And as I watched that other car drive away, I hated myself because I didn’t need that guitar, but I did need my sister.
I was too stupid to ever learn something like that anyway.
I didn’t know what I’d been thinking.
I’d been selfish, and now who knew what was going to happen?
And right about now, I bet you’re wondering why I’m telling you all of this. I mean, it’s been fifteen years, it’s not sexy time with Spencer, and ultimately, it’s depressing.
But, it’s the start that I was talking about, and you can’t finish until you start. This is where I learned to run from things and shut down emotionally. So, I’m going to get through it as quick as I can to get to the stuff that I know you’re itching to hear. But you’re going to have to get through this with me first, just like Spencer.
Speaking of Spencer…
You see, from that car ride, I wound up in Wickliffe, Ohio.
You getting excited yet?
I thought so…
Wickliffe was the first city that I had ever set eyes on, and I learned immediately that I was a city girl through and through. People were everywhere, the buildings were massive, and while I suppose that it should have scared me, instead, it comforted me. I could easily get lost in a place like this, and that’s what I was going to do. I’d get lost and make my way to Columbus. That’s where the social worker had said that they were taking Kyla, and it was only two hours away.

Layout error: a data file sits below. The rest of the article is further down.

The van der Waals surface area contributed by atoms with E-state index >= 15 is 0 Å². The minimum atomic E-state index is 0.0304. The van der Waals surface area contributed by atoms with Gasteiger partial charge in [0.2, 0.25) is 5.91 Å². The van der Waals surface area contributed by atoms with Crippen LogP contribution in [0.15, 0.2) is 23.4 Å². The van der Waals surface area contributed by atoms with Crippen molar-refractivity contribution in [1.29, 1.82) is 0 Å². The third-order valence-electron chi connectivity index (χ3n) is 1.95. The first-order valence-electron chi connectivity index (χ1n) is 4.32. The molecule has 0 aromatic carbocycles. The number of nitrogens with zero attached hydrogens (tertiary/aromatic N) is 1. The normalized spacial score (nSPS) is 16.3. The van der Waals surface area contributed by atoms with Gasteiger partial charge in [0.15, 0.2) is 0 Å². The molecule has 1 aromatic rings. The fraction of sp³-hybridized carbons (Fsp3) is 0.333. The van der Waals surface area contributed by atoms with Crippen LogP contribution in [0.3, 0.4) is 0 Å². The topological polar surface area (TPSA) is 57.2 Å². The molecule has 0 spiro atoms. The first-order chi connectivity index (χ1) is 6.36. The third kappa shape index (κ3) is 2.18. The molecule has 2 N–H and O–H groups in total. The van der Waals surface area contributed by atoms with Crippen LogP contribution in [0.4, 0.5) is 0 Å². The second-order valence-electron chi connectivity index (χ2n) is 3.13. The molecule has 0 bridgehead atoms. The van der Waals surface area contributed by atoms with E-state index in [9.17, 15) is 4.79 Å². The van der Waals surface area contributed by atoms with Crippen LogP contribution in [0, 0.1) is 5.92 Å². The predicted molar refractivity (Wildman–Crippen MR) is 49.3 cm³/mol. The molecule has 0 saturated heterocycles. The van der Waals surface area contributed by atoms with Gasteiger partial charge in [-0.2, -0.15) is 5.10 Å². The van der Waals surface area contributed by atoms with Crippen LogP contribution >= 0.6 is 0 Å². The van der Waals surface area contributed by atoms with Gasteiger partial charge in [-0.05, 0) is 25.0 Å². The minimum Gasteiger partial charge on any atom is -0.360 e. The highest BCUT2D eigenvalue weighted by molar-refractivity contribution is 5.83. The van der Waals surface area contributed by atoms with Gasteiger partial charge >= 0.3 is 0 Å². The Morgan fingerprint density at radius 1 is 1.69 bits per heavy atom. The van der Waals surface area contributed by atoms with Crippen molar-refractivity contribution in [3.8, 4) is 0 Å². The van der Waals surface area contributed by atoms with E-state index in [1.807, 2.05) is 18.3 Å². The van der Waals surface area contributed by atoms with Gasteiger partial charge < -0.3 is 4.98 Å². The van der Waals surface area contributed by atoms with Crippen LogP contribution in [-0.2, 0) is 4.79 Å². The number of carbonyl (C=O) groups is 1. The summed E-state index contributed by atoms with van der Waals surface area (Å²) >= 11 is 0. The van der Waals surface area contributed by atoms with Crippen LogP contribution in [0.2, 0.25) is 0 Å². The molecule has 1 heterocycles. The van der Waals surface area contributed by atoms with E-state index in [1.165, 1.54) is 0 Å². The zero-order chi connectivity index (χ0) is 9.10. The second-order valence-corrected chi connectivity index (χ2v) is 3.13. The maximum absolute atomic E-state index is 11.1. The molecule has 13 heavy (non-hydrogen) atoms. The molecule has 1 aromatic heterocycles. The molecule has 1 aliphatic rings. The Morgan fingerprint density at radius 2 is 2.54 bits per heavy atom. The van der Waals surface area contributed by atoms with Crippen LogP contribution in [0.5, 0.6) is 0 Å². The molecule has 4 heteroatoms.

He also said that it would be possible for us to keep in touch once we’d both found permanent families.
But for all that I didn’t know, I wasn’t stupid enough to believe him.
I mean, he was kind. I could tell. It was in his eyes, they radiated a warmth that I’d never experienced before.
And mostly, it unsettled me.
I didn’t trust him.
How could I?
People weren’t kind, not any that I’d met, and especially not men. Plus, he’d just blatantly lied to me. Kyla had a chance at adoption. She was only five, and, don’t tell her that I said this, but absolutely adorable. She was so chubby…
That part you can tell her.
But me… I was a ten-year-old delinquent who couldn’t even read. I wasn’t adorable and I sure as hell wasn’t chubby. I was just vacant, off-standish, and cynical.
Who would want me?
The only thing that I had going for me is that I knew how to survive.
I could do that.
Which was a good thing, because I was going to need that skill to get to my sister, and then we’d run together. That was my goal from the first moment that I’d set foot in Whitcliffe’s juvey, but I was thwarted at every turn. You see, they have these fucked-up, little things called ankle bracelets. And since I was a master thief extraordinaire, I officially got my first piece of jewelry.
I couldn’t go to the bathroom without them knowing it.
And to make it worse, Mr. Carlin, the social worker with deceptively kind eyes, he’d force me to be in his office three times a week to talk about my feelings. This was worse than home. At least there no one pretended to care and I had my sister. At least there I could escape if I needed to.
But he’d trapped me there to talk to me, and I didn’t want to talk, or at least I’d convinced myself that I didn’t.
So… I didn’t.